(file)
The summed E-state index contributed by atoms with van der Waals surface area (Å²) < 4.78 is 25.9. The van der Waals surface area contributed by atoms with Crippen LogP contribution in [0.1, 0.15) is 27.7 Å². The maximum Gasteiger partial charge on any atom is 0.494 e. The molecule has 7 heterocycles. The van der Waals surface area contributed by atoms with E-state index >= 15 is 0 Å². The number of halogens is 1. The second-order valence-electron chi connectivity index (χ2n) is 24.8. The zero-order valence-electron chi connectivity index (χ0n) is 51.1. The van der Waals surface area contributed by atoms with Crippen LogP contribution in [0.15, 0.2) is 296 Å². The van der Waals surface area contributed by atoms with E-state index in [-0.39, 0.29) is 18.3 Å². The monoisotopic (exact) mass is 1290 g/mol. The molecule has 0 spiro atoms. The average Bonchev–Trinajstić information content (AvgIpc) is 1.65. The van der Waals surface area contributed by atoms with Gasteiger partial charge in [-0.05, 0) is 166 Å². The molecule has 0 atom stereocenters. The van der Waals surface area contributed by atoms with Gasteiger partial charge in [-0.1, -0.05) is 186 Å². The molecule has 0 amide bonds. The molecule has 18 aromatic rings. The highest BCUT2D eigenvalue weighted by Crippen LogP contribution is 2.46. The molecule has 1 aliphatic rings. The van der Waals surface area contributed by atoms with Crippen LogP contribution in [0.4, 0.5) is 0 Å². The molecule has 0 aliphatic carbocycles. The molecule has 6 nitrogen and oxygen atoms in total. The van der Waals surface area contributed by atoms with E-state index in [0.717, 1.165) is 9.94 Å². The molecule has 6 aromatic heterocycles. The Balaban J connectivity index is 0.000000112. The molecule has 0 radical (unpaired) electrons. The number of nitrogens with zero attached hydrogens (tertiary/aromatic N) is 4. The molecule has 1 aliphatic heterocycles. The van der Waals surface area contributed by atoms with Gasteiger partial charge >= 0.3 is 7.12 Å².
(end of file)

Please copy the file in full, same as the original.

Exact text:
The summed E-state index contributed by atoms with van der Waals surface area (Å²) < 4.78 is 25.9. The van der Waals surface area contributed by atoms with Crippen LogP contribution in [0.1, 0.15) is 27.7 Å². The maximum Gasteiger partial charge on any atom is 0.494 e. The molecule has 7 heterocycles. The van der Waals surface area contributed by atoms with E-state index >= 15 is 0 Å². The number of halogens is 1. The second-order valence-electron chi connectivity index (χ2n) is 24.8. The zero-order valence-electron chi connectivity index (χ0n) is 51.1. The van der Waals surface area contributed by atoms with Crippen LogP contribution in [0.15, 0.2) is 296 Å². The van der Waals surface area contributed by atoms with E-state index in [-0.39, 0.29) is 18.3 Å². The monoisotopic (exact) mass is 1290 g/mol. The molecule has 0 spiro atoms. The average Bonchev–Trinajstić information content (AvgIpc) is 1.65. The van der Waals surface area contributed by atoms with Gasteiger partial charge in [-0.05, 0) is 166 Å². The molecule has 0 atom stereocenters. The van der Waals surface area contributed by atoms with Gasteiger partial charge in [-0.1, -0.05) is 186 Å². The molecule has 0 amide bonds. The molecule has 18 aromatic rings. The highest BCUT2D eigenvalue weighted by Crippen LogP contribution is 2.46. The molecule has 1 aliphatic rings. The van der Waals surface area contributed by atoms with Crippen LogP contribution in [0.4, 0.5) is 0 Å². The molecule has 0 aliphatic carbocycles. The molecule has 6 nitrogen and oxygen atoms in total. The van der Waals surface area contributed by atoms with E-state index in [0.717, 1.165) is 9.94 Å². The molecule has 6 aromatic heterocycles. The Balaban J connectivity index is 0.000000112. The molecule has 0 radical (unpaired) electrons. The number of nitrogens with zero attached hydrogens (tertiary/aromatic N) is 4. The molecule has 1 aliphatic heterocycles. The van der Waals surface area contributed by atoms with Gasteiger partial charge >= 0.3 is 7.12 Å².